[alt-photo] Re: instant films (specifically Fuji fp-3000b)
viapiano at pacbell.net
Sun Apr 29 21:58:20 GMT 2012
I've used the discontinued Fuji 100 with an RZ for many years, scanning the print and making diginegs, then creating pt/pd prints. Works beautifully and there's a special quality to the prints...different from scanning a film neg, for example.
On Apr 29, 2012, at 1:58 PM, Ryuji Suzuki <rs at silvergrain.org> wrote:
> So I've been exposing FP-100C and FP-3000B in Polaroid backs of GX-680II camera. This is great, because I get 8cm square image on the film, with all the manual control tilt/shift/aperture and so I get good picture every time I expose with no wastage.
> One challenge I found is to bring the negative part back to studio without damaging and without getting dust on the surface. When I shoot people on location and expose a whole pack or so, it's difficult to dry the negative part of the film with the gooey stuff before bringing them home.
> Did people figure out a workable solution for this?
> I also confirmed what Francesco said... FP-3000B negative can be scanned as a reflective material and inversed to see the positive. It's still not very sharp, and very grainy (perhaps partly because of the texture in the paper?) but I get better highlight gradation from the negative.
> meet some of my neighbor artists on Polaroid...
> Ryuji Suzuki
> "Don't play what's there, play what's not there." (Miles Davis)
> Francesco Fragomeni wrote:
>> Bob, I'm surprised they're still listing it. Everyone I know who has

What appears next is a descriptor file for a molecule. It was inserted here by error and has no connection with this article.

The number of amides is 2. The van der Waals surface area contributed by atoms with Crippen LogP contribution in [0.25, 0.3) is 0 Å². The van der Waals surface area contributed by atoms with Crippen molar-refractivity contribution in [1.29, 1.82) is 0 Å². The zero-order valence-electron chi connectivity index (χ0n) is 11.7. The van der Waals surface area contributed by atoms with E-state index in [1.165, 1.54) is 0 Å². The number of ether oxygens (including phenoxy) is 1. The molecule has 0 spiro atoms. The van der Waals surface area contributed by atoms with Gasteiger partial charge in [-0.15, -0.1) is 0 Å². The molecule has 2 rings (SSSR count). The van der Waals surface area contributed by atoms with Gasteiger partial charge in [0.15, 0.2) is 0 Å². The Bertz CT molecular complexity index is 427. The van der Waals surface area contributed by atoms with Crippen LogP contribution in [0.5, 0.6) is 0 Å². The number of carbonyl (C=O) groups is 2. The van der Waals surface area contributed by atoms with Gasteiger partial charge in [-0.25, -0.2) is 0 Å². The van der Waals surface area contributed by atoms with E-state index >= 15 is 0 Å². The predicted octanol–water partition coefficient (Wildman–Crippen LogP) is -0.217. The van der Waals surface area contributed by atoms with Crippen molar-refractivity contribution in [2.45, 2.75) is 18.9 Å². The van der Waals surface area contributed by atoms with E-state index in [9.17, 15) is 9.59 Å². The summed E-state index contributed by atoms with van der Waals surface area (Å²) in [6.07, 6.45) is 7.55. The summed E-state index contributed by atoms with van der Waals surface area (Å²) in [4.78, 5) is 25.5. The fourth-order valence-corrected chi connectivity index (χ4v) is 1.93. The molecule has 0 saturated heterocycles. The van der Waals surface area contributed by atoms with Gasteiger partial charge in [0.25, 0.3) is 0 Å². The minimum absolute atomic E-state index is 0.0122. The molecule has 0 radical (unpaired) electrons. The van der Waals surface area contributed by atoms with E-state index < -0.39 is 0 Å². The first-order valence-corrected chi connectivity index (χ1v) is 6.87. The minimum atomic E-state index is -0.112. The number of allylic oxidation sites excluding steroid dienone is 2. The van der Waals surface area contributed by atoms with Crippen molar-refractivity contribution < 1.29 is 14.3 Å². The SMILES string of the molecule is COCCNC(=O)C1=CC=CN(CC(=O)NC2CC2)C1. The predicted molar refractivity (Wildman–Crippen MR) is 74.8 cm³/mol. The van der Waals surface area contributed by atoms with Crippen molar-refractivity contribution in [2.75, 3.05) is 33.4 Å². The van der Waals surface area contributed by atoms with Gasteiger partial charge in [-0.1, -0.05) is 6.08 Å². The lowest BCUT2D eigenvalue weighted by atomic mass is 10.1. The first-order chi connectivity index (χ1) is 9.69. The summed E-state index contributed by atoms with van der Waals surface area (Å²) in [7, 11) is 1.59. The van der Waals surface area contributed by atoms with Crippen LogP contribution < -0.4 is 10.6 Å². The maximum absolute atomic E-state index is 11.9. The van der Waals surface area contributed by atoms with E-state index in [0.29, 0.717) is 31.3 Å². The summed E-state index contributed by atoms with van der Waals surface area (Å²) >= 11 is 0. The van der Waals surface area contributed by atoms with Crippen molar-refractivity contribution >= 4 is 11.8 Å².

>> ordered it says they can't get it from almost anywhere. Also, both Calumet
>> and B&H are notorious for listing products as available that are actually
>> long since backordered. Either way, I don't use the 4x5 variant as I prefer
>> the 3x4 so I don't really know in this case.
>> Ryuji, yes that is the process for the FP100C. Clorox Cloro-gel is the best
>> that I know of for removing the backing. I've seen prints made in an
>> enlarger from the FP100B neg recoveries as well. FP3000B is an entirely
>> different design then the 100C and 100B variants. There is no film layer,
>> only paper and the recovery method that works on the 100C and 100B does not
>> work on 3000B. The "negative" side of the 3000B is in fact a negative image
>> so scanning as a transparency probably wouldn't be ideal seeing as
>> transparency is typically used to refer to a film positive. Everyone I know
>> scans as film negatives in both cases of 100C and 100B for optimum results
>> (most that I know are using the Epson V750 Pro and Silverfast). As far as I
>> know, the 3000B negative would be optimally scanned as a print rather then
>> as a neg since it is not transparent and then you'll invert it to positive
>> later. I prefer to just scan the prints themselves.
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